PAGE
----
Due to Extenuating Circumstances

Adventures in Unplanned Parenthood

Sliding into Home

For generations, the Imes family has passed down a particular genetic anomaly that, while not fatal, causes a great deal of pain and anxiety to most of us. We find we fare best in the coldest months, when snow is falling and everything is ice cold. We generally begin to feel either benignly asymptomatic or slightly nauseated in the spring. During the summer bouts are frequent and we can feel the impact in our everyday lives. The condition rarely extends into late fall, but when it does it is, unquestionably, the most painful and distressing time of year. By the time October has ended we’re often hardly a shadow of our healthy, happier selves.

The Imeses are Cubs fans.

Being a Cubs fan is the arguably the best metaphor for life. It has certainly made me a better parent. Anyone who follows the Cubs is at least rounding third when it comes to vital life lessons regarding raising children. Watch:

  1. In your rookie year everyone will fall all over themselves the second your baby does anything interesting, adorable, picturesque or funny. After that first season, someone else’s baby gets to be the rookie sensation. You had your time, let someone else bask.
  2. Of COURSE your team is special to you, they’re YOURS. The truth is, to most everyone else they’re not that distinguishable from all the other goobers running around on the field. Seriously. Do you think your friends go home at night and talk about how great your kid did at the thing? No. They go home and talk about how everyone else should be watching their kid do the thing.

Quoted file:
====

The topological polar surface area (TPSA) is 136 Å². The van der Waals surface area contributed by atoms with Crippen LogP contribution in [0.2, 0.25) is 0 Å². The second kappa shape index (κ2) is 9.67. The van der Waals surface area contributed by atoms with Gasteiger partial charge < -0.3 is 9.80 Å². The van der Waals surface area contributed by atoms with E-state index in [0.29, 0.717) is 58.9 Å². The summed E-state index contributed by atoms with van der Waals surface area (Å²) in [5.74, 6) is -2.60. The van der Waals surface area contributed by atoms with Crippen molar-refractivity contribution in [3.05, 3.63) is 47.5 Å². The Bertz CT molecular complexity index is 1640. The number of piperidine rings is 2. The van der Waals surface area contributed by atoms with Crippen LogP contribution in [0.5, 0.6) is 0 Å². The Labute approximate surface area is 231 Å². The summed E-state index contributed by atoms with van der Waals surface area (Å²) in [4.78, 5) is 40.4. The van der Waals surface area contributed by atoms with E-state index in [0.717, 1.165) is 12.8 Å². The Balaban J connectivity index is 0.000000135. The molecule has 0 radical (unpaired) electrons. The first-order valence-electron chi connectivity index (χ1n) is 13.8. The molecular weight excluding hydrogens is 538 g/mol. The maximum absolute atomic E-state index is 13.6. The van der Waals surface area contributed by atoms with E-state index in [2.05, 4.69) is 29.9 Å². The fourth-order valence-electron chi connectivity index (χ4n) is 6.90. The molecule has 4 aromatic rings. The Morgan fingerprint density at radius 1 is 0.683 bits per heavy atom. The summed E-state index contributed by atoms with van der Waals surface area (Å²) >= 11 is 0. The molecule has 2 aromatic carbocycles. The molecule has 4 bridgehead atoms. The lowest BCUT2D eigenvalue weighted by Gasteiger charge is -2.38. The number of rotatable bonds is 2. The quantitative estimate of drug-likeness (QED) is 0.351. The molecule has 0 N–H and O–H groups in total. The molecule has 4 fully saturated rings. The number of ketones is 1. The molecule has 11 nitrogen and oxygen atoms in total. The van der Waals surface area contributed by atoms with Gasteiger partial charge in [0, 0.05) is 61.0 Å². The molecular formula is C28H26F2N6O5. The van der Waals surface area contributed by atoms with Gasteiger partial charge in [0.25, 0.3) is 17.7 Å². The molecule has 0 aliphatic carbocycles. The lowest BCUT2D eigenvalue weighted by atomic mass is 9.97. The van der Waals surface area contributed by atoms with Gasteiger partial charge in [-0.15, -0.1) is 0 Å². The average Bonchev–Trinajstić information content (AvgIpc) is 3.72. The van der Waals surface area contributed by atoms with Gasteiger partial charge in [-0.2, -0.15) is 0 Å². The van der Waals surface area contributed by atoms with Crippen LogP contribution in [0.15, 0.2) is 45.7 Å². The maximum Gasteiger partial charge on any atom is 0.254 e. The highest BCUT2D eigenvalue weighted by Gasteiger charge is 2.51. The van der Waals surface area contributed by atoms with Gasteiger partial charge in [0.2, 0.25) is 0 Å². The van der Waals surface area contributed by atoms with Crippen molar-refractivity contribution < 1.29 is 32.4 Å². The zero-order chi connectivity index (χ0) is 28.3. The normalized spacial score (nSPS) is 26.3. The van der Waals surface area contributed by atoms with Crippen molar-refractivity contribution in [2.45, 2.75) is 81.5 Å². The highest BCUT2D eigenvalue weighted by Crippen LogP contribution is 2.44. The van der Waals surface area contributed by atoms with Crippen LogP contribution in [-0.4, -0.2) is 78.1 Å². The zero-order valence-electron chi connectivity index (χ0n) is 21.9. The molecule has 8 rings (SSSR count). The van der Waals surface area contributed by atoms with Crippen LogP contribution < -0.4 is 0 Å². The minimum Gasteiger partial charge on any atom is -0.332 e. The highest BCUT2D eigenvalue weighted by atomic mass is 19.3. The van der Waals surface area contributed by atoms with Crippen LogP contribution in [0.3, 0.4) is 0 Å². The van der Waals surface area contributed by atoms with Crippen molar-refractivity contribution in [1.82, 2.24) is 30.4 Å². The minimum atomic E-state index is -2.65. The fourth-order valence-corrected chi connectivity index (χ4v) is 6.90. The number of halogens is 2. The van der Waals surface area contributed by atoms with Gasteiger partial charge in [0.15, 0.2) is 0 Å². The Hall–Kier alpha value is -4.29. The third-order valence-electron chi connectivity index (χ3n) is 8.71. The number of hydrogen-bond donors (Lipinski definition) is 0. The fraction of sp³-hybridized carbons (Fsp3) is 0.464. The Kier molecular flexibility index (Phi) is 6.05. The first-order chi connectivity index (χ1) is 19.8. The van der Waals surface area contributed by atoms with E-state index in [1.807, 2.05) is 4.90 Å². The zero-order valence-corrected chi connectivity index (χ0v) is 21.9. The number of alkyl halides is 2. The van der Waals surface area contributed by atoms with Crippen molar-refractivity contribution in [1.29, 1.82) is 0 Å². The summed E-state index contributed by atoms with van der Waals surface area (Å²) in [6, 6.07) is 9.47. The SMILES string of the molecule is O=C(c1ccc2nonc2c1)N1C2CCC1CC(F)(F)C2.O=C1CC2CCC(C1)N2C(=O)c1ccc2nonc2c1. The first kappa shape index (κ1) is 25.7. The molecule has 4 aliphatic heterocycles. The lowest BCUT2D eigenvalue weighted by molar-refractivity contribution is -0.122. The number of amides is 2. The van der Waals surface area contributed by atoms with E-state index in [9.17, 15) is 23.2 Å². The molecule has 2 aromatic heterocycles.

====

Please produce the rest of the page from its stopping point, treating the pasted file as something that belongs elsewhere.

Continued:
3. It’s good to have ground rules and expectations, but if you ask for perfection you’re almost always going to be disappointed.
  4. Factor in errors. Nobody means to drop the ball, that’s why they’re called errors. If they weren’t so common they wouldn’t be a stat.
  5. Sometimes you do your very best and still lose. The proper way to handle this is to put your glove over your mouth, shout “DAMMIT!” and then get on with it. There’s no point in denying you’re disappointed, but you still have to get off the field and come back with a better plan.
  6. If you’ve given it all you’ve got and you’re failing, that’s why we have assistant coaches, bullpens, pinch hitters. Find what you need and call in reinforcements. A babysitter? A housecleaner? A therapist? A pot dealer? Why be miserable doing it alone when there are whole professions dedicated to helping make success easier?
  7. No matter how shitty this year is going, call it a building year and promise yourself next year your kid will be saner/smarter/less weird/smell nicer/not torch the cat. If last year was a building year and this year sucks too, say it’s a coaching problem and blame it on your spouse.
  8. Remember you have fans. Sometimes you screw up so badly you can’t even remember why somebody let you be in charge of a tiny person. Remember– your fans won’t give up on you. They have faith.
  9. If your fans are true Wrigley fans, they also have hot dogs and beer. You should get in on that action.
  10. This isn’t for dilettantes. It’s a true way of life so dress it, sleep it, talk it, walk it, be it.
  11. It might feel like decades, or even over a century, since your last big victory. Perhaps the string of small victories and joys is the way to get through parenting. It’s possible you won’t be there for the biggest victories but that doesn’t mean you didn’t help create them.
  12. When it all gets to be Too Much, blame a goat then get drunk.
  13. After you do that, bear in mind: there is always, always, always, always, always Next Year.
  14. Next Year, re-read number 13.

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